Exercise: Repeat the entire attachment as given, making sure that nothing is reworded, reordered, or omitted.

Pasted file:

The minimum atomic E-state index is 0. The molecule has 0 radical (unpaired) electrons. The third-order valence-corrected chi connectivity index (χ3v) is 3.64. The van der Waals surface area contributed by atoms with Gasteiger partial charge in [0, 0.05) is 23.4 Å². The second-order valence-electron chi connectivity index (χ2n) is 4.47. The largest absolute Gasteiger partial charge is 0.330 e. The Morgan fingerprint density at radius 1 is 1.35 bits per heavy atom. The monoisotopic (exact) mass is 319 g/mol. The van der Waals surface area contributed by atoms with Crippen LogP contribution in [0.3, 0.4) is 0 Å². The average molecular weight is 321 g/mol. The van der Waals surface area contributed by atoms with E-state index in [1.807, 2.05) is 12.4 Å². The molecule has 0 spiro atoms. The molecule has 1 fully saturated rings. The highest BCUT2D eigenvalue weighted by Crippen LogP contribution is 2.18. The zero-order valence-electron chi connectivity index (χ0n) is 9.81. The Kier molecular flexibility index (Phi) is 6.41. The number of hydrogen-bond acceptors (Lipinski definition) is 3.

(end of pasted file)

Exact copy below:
The minimum atomic E-state index is 0. The molecule has 0 radical (unpaired) electrons. The third-order valence-corrected chi connectivity index (χ3v) is 3.64. The van der Waals surface area contributed by atoms with Gasteiger partial charge in [0, 0.05) is 23.4 Å². The second-order valence-electron chi connectivity index (χ2n) is 4.47. The largest absolute Gasteiger partial charge is 0.330 e. The Morgan fingerprint density at radius 1 is 1.35 bits per heavy atom. The monoisotopic (exact) mass is 319 g/mol. The van der Waals surface area contributed by atoms with Crippen LogP contribution in [0.3, 0.4) is 0 Å². The average molecular weight is 321 g/mol. The van der Waals surface area contributed by atoms with E-state index in [1.807, 2.05) is 12.4 Å². The molecule has 0 spiro atoms. The molecule has 1 fully saturated rings. The highest BCUT2D eigenvalue weighted by Crippen LogP contribution is 2.18. The zero-order valence-electron chi connectivity index (χ0n) is 9.81. The Kier molecular flexibility index (Phi) is 6.41. The number of hydrogen-bond acceptors (Lipinski definition) is 3.